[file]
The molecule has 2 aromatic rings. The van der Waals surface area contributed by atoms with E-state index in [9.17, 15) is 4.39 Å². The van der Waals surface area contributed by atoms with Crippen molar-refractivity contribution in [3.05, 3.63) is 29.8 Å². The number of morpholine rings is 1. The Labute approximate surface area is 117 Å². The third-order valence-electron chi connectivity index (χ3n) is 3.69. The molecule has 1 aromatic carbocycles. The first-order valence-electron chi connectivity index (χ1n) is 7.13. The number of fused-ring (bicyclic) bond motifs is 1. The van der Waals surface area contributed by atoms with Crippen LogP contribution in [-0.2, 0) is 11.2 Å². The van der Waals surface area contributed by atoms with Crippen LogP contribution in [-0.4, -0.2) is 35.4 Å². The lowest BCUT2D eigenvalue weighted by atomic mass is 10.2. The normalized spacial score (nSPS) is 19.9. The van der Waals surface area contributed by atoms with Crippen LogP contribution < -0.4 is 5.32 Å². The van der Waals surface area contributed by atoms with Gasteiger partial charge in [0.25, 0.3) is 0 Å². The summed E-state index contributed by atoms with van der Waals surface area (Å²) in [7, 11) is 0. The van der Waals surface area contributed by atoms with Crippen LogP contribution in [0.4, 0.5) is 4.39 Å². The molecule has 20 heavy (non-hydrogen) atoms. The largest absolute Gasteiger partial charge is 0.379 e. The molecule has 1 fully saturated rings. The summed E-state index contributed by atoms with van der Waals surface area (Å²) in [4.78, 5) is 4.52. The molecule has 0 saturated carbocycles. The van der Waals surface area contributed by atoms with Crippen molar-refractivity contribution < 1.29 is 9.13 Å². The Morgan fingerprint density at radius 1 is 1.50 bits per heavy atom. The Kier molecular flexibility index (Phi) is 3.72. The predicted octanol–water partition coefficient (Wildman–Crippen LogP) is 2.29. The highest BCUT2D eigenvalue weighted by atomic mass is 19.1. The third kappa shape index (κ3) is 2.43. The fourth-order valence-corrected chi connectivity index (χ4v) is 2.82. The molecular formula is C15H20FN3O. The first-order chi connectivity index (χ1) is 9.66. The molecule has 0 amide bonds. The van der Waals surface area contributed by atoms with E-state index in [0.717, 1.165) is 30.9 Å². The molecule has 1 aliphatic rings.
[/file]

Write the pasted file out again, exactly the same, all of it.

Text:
The molecule has 2 aromatic rings. The van der Waals surface area contributed by atoms with E-state index in [9.17, 15) is 4.39 Å². The van der Waals surface area contributed by atoms with Crippen molar-refractivity contribution in [3.05, 3.63) is 29.8 Å². The number of morpholine rings is 1. The Labute approximate surface area is 117 Å². The third-order valence-electron chi connectivity index (χ3n) is 3.69. The molecule has 1 aromatic carbocycles. The first-order valence-electron chi connectivity index (χ1n) is 7.13. The number of fused-ring (bicyclic) bond motifs is 1. The van der Waals surface area contributed by atoms with Crippen LogP contribution in [-0.2, 0) is 11.2 Å². The van der Waals surface area contributed by atoms with Crippen LogP contribution in [-0.4, -0.2) is 35.4 Å². The lowest BCUT2D eigenvalue weighted by atomic mass is 10.2. The normalized spacial score (nSPS) is 19.9. The van der Waals surface area contributed by atoms with Crippen LogP contribution < -0.4 is 5.32 Å². The van der Waals surface area contributed by atoms with Gasteiger partial charge in [0.25, 0.3) is 0 Å². The summed E-state index contributed by atoms with van der Waals surface area (Å²) in [7, 11) is 0. The van der Waals surface area contributed by atoms with Crippen LogP contribution in [0.4, 0.5) is 4.39 Å². The molecule has 20 heavy (non-hydrogen) atoms. The largest absolute Gasteiger partial charge is 0.379 e. The molecule has 1 fully saturated rings. The summed E-state index contributed by atoms with van der Waals surface area (Å²) in [4.78, 5) is 4.52. The molecule has 0 saturated carbocycles. The van der Waals surface area contributed by atoms with Crippen molar-refractivity contribution < 1.29 is 9.13 Å². The Morgan fingerprint density at radius 1 is 1.50 bits per heavy atom. The Kier molecular flexibility index (Phi) is 3.72. The predicted octanol–water partition coefficient (Wildman–Crippen LogP) is 2.29. The highest BCUT2D eigenvalue weighted by atomic mass is 19.1. The third kappa shape index (κ3) is 2.43. The fourth-order valence-corrected chi connectivity index (χ4v) is 2.82. The molecular formula is C15H20FN3O. The first-order chi connectivity index (χ1) is 9.66. The molecule has 0 amide bonds. The van der Waals surface area contributed by atoms with E-state index in [0.717, 1.165) is 30.9 Å². The molecule has 1 aliphatic rings.